Ampersand , one of the pioneers in the African electric motorcycle sector, is ramping up its operations. Ampersand was founded in 2014 in Kigali, Rwanda, and quickly started work on motorbike and battery prototypes which were put on road to get real data in the actual conditions that the motorcycles would be used by customers in the particular target market. Along with valuable insights, this helped validate and refine its assumptions and then iterate based on the findings. Armed with this particular knowledge, Ampersand launched the first phase of its commercial operations in May 2019. The company launched with 20 bikes of the improved motorcycle, Africa’s first sales of an electric taxi motorcycle.
Ampersand says all of the 20 bikes are still on the road almost 4 years since being introduced on the streets of Kigali. Ampersand then proceeded to rollout battery swap stations around Kigali. These stations support Ampersand moto-taxi drivers by providing them with an efficient plus fast energy top up model along with a similar user experience in terms of time spent at the station as internal combustion engine motorbikes riders within the motorcycle taxi cab industry are used to at petrol stations.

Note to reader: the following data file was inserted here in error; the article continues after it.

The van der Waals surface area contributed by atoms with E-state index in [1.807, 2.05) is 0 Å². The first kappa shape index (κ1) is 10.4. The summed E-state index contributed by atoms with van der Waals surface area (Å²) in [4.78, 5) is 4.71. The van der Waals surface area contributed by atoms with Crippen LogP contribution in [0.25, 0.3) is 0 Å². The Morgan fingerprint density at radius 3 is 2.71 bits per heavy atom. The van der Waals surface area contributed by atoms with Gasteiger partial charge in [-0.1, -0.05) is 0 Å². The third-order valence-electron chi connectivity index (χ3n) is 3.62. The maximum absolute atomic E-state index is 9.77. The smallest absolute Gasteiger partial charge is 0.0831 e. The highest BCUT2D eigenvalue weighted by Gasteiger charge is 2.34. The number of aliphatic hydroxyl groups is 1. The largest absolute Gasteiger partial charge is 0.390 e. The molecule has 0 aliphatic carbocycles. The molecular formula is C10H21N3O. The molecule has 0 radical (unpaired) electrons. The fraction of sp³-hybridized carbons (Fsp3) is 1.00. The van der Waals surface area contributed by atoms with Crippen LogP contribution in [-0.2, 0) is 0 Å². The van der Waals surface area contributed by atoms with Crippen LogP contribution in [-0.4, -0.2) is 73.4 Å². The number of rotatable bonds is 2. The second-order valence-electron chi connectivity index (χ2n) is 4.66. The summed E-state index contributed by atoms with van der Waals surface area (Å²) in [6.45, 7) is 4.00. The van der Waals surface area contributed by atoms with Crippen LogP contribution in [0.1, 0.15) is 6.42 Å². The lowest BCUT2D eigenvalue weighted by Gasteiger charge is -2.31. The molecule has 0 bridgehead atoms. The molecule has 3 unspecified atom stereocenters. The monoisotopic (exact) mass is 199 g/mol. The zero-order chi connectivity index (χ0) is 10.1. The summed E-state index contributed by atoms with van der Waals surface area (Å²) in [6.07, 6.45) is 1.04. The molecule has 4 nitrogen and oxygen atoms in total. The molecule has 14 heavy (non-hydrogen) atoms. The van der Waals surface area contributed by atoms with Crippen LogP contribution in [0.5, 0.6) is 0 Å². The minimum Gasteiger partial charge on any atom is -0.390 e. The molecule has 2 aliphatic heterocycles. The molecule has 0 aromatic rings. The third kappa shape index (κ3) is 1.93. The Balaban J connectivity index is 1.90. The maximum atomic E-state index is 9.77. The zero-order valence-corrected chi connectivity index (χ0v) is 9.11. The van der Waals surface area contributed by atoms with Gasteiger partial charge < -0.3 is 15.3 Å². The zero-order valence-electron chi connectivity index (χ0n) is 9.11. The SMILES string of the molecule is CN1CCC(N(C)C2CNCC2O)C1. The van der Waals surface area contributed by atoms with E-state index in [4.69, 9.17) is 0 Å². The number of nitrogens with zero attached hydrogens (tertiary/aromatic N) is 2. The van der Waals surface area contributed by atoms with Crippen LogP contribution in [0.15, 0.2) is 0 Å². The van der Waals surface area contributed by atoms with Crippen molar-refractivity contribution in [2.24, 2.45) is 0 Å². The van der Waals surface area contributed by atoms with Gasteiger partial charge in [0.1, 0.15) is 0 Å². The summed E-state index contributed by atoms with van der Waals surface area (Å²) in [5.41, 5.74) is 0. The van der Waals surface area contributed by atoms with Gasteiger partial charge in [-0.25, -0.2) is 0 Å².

Ampersand then gradually increased the fleet to about 60 motor bikes on the particular road over the 3 many years following the commercial launch. In that period, Ampersand also spent a lot of time working on a monitoring and transaction platform for its battery swapping network. This work included incorporating mobile money payments, simplifying the battery exchange system, and other improvements on the backend. It also developed and refined the particular battery management system associated with its electric battery packs. This particular helped Ampersand refine its systems plus processes to enable it to scale to the point where it is now doing over 60, 000 battery pack swaps per month, serving over 3 million kilometers in the same timeframe! Ampersand would have been even further ahead at this point had this not been for the particular Covid-19 induced supply chain issues. Just like everybody else in the automotive field, Ampersand is still feeling the effects of the particular constraints along the supply string. This recently resulted in 100 finished Ampersand bikes sitting in their factory for more than 2 months waiting for Battery Management System chips.